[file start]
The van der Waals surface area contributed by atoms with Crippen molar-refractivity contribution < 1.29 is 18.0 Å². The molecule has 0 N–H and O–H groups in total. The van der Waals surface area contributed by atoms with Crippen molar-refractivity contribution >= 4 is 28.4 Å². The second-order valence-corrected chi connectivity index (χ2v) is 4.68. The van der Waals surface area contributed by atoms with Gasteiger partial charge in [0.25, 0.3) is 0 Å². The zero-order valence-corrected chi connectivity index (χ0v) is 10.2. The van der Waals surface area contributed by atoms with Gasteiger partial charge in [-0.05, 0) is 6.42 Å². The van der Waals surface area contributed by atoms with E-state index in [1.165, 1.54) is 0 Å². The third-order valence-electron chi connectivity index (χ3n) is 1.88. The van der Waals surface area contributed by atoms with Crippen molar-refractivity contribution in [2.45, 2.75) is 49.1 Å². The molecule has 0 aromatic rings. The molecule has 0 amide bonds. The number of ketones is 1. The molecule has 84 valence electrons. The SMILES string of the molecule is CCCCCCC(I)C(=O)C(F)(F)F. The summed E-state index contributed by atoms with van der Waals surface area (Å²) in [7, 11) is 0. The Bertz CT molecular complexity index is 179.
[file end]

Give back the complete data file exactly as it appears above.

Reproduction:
The van der Waals surface area contributed by atoms with Crippen molar-refractivity contribution < 1.29 is 18.0 Å². The molecule has 0 N–H and O–H groups in total. The van der Waals surface area contributed by atoms with Crippen molar-refractivity contribution >= 4 is 28.4 Å². The second-order valence-corrected chi connectivity index (χ2v) is 4.68. The van der Waals surface area contributed by atoms with Gasteiger partial charge in [0.25, 0.3) is 0 Å². The zero-order valence-corrected chi connectivity index (χ0v) is 10.2. The van der Waals surface area contributed by atoms with Gasteiger partial charge in [-0.05, 0) is 6.42 Å². The van der Waals surface area contributed by atoms with E-state index in [1.165, 1.54) is 0 Å². The third-order valence-electron chi connectivity index (χ3n) is 1.88. The van der Waals surface area contributed by atoms with Crippen molar-refractivity contribution in [2.45, 2.75) is 49.1 Å². The molecule has 0 aromatic rings. The molecule has 0 amide bonds. The number of ketones is 1. The molecule has 84 valence electrons. The SMILES string of the molecule is CCCCCCC(I)C(=O)C(F)(F)F. The summed E-state index contributed by atoms with van der Waals surface area (Å²) in [7, 11) is 0. The Bertz CT molecular complexity index is 179.